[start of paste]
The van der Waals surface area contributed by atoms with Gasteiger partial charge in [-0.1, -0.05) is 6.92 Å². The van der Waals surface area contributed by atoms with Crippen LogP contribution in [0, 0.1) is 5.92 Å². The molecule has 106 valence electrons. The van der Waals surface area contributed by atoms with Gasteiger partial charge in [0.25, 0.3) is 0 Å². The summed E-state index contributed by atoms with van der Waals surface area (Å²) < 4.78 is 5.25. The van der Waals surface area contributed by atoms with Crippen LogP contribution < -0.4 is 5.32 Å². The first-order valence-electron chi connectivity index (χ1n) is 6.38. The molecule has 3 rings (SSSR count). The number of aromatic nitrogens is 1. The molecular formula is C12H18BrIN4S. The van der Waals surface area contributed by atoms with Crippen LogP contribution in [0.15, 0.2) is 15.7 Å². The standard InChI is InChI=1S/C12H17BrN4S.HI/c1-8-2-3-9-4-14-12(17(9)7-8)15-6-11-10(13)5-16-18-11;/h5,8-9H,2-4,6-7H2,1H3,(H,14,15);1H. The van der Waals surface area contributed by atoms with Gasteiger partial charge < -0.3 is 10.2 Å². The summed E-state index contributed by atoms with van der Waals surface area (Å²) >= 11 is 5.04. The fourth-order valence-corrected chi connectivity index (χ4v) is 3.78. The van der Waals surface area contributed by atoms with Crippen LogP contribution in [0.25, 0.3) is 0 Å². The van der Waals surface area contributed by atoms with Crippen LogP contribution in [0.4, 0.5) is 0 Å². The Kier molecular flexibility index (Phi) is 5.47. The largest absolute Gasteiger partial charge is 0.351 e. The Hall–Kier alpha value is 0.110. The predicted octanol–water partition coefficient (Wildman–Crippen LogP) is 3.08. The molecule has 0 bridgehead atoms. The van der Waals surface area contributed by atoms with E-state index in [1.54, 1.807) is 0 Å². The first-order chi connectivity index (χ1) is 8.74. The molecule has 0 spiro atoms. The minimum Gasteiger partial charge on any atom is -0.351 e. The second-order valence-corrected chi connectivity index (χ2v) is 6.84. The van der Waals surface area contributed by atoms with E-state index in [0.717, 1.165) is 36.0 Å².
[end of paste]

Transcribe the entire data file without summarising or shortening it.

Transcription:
The van der Waals surface area contributed by atoms with Gasteiger partial charge in [-0.1, -0.05) is 6.92 Å². The van der Waals surface area contributed by atoms with Crippen LogP contribution in [0, 0.1) is 5.92 Å². The molecule has 106 valence electrons. The van der Waals surface area contributed by atoms with Gasteiger partial charge in [0.25, 0.3) is 0 Å². The summed E-state index contributed by atoms with van der Waals surface area (Å²) < 4.78 is 5.25. The van der Waals surface area contributed by atoms with Crippen LogP contribution < -0.4 is 5.32 Å². The first-order valence-electron chi connectivity index (χ1n) is 6.38. The molecule has 3 rings (SSSR count). The number of aromatic nitrogens is 1. The molecular formula is C12H18BrIN4S. The van der Waals surface area contributed by atoms with Crippen LogP contribution in [0.15, 0.2) is 15.7 Å². The standard InChI is InChI=1S/C12H17BrN4S.HI/c1-8-2-3-9-4-14-12(17(9)7-8)15-6-11-10(13)5-16-18-11;/h5,8-9H,2-4,6-7H2,1H3,(H,14,15);1H. The van der Waals surface area contributed by atoms with Gasteiger partial charge < -0.3 is 10.2 Å². The summed E-state index contributed by atoms with van der Waals surface area (Å²) >= 11 is 5.04. The fourth-order valence-corrected chi connectivity index (χ4v) is 3.78. The van der Waals surface area contributed by atoms with Crippen LogP contribution in [0.25, 0.3) is 0 Å². The van der Waals surface area contributed by atoms with Crippen LogP contribution in [0.4, 0.5) is 0 Å². The Kier molecular flexibility index (Phi) is 5.47. The largest absolute Gasteiger partial charge is 0.351 e. The Hall–Kier alpha value is 0.110. The predicted octanol–water partition coefficient (Wildman–Crippen LogP) is 3.08. The molecule has 0 bridgehead atoms. The van der Waals surface area contributed by atoms with E-state index in [1.54, 1.807) is 0 Å². The first-order chi connectivity index (χ1) is 8.74. The molecule has 0 spiro atoms. The minimum Gasteiger partial charge on any atom is -0.351 e. The second-order valence-corrected chi connectivity index (χ2v) is 6.84. The van der Waals surface area contributed by atoms with E-state index in [0.717, 1.165) is 36.0 Å².